Hislop’s on the right line
BROADLY speaking, a railway line functions in one of three different ways. Namely, underground, overground or – particularly popular in the Seventies –Wombling free. But it’s the first of those systems we’re looking at tonight – specifically, the Underground in London – in episode two of IAN HISLOP’S TRAINS THAT CHANGED THE WORLD (Channel 5, 9pm).
Now, I know what you’re thinking.You’re thinking: “Don’t we already have Secrets Of The London Underground going out on the Yesterday channel? Doesn’t that tell us all we need to know?” Well, indeed. But for some it may be a tiny bit too niche.This week, for example, its theme was forgotten stations on the District Line. Next week, I believe, it’s seat patterns on the Piccadilly, 1964-67.
What Hislop offers here is more of an overview, looking at key points in the Underground’s history but viewing these in the broader context of rail travel’s evolution.
It also reminds us what this revolutionary transport system was designed as an alternative to – namely, London’s increasingly congested streets of the mid-19th century, dominated by the horse and cart.
“An eye-watering 37,000 tons of horse dung were dumped on the streets every year,” we’re told, although it’s not revealed who was keeping count with such precision.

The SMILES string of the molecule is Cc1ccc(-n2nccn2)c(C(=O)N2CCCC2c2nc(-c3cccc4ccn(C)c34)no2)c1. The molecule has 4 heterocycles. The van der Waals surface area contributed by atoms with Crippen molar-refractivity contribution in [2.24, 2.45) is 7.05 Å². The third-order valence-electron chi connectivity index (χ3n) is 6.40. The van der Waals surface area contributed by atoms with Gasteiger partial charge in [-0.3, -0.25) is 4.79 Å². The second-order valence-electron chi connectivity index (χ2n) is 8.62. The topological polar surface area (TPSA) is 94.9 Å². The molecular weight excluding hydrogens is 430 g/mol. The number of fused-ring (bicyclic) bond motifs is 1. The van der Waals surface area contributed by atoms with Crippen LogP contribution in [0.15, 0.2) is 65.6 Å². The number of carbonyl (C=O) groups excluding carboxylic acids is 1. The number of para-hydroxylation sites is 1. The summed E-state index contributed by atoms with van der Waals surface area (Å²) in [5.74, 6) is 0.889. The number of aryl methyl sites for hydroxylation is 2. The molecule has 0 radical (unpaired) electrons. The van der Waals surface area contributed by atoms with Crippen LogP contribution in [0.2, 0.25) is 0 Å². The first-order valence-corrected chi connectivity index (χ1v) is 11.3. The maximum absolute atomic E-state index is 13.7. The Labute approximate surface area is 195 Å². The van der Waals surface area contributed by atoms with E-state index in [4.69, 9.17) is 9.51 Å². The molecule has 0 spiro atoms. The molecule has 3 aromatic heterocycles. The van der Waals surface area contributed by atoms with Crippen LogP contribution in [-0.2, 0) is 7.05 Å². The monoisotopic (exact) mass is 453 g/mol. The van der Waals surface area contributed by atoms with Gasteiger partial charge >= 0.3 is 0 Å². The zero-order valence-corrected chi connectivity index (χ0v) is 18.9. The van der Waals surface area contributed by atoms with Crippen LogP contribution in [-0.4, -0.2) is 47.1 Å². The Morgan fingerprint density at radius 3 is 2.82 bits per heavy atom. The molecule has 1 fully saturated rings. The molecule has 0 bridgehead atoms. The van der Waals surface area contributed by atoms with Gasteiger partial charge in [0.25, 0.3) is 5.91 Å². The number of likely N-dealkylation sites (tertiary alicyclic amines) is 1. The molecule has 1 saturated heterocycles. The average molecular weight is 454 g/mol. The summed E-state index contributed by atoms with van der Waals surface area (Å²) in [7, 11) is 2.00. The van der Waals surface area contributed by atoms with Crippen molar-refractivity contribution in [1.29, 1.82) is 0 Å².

We also hear how hard it was to convince some people an underground system would work. Some considered it “against nature”, fearing it would be “an evil and scary place”.
I think I’d have been one of those. I think I still am.
Earlier, back above ground, a pal of Hislop’s is heading to Somerset in this week’s MOTORHOMING WITH MERTON &WEBSTER (Channel 5, 8pm). Comedian Paul and wife Suki, I must concede, have been making this whole motorhoming experience look quite appealing. But only quite.
That tiny toilet, tiny kitchen, tiny bedroom – it’s fine if you’re a Borrower but I’m still not convinced it’s for me.
Also, how awkward must they feel when driving through those winding country lanes, forever causing a tailback.
Maybe you just have to laugh it off, as they do whenever one of these frustrated motorists eventually gets to overtake.
“Ooh, look, there’s a very angry driver going past,” Paul chuckles. “And there’s another!”
It’s as if he just doesn’t care. I’ll tell you what, if I were one of those passing drivers, do you know what I’d do? I’d wind down my window and yell at the top of my voice. “Hey!” I’d cry, “you’re an absolute... oh, hang on, you’re that Paul Merton off the telly. Pull over and give us an autograph, will you?”